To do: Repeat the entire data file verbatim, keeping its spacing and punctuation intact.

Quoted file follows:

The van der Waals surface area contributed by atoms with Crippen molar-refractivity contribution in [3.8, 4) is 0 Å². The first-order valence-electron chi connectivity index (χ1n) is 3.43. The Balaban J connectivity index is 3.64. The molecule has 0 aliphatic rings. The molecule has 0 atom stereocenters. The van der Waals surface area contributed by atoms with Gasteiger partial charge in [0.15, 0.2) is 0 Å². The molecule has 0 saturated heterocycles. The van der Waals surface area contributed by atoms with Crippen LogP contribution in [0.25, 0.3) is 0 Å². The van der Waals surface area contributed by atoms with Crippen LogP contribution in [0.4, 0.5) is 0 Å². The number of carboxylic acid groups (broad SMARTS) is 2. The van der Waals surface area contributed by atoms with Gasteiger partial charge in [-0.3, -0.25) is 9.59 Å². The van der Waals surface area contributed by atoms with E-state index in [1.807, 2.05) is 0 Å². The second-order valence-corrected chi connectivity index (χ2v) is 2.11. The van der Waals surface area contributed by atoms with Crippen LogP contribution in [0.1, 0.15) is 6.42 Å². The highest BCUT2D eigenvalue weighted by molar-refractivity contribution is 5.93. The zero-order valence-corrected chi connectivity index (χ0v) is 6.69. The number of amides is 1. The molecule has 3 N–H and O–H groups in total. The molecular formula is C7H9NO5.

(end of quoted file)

The van der Waals surface area contributed by atoms with Crippen molar-refractivity contribution in [3.8, 4) is 0 Å². The first-order valence-electron chi connectivity index (χ1n) is 3.43. The Balaban J connectivity index is 3.64. The molecule has 0 aliphatic rings. The molecule has 0 atom stereocenters. The van der Waals surface area contributed by atoms with Gasteiger partial charge in [0.15, 0.2) is 0 Å². The molecule has 0 saturated heterocycles. The van der Waals surface area contributed by atoms with Crippen LogP contribution in [0.25, 0.3) is 0 Å². The van der Waals surface area contributed by atoms with Crippen LogP contribution in [0.4, 0.5) is 0 Å². The number of carboxylic acid groups (broad SMARTS) is 2. The van der Waals surface area contributed by atoms with Gasteiger partial charge in [-0.3, -0.25) is 9.59 Å². The van der Waals surface area contributed by atoms with E-state index in [1.807, 2.05) is 0 Å². The second-order valence-corrected chi connectivity index (χ2v) is 2.11. The van der Waals surface area contributed by atoms with Crippen LogP contribution in [0.1, 0.15) is 6.42 Å². The highest BCUT2D eigenvalue weighted by molar-refractivity contribution is 5.93. The zero-order valence-corrected chi connectivity index (χ0v) is 6.69. The number of amides is 1. The molecule has 3 N–H and O–H groups in total. The molecular formula is C7H9NO5.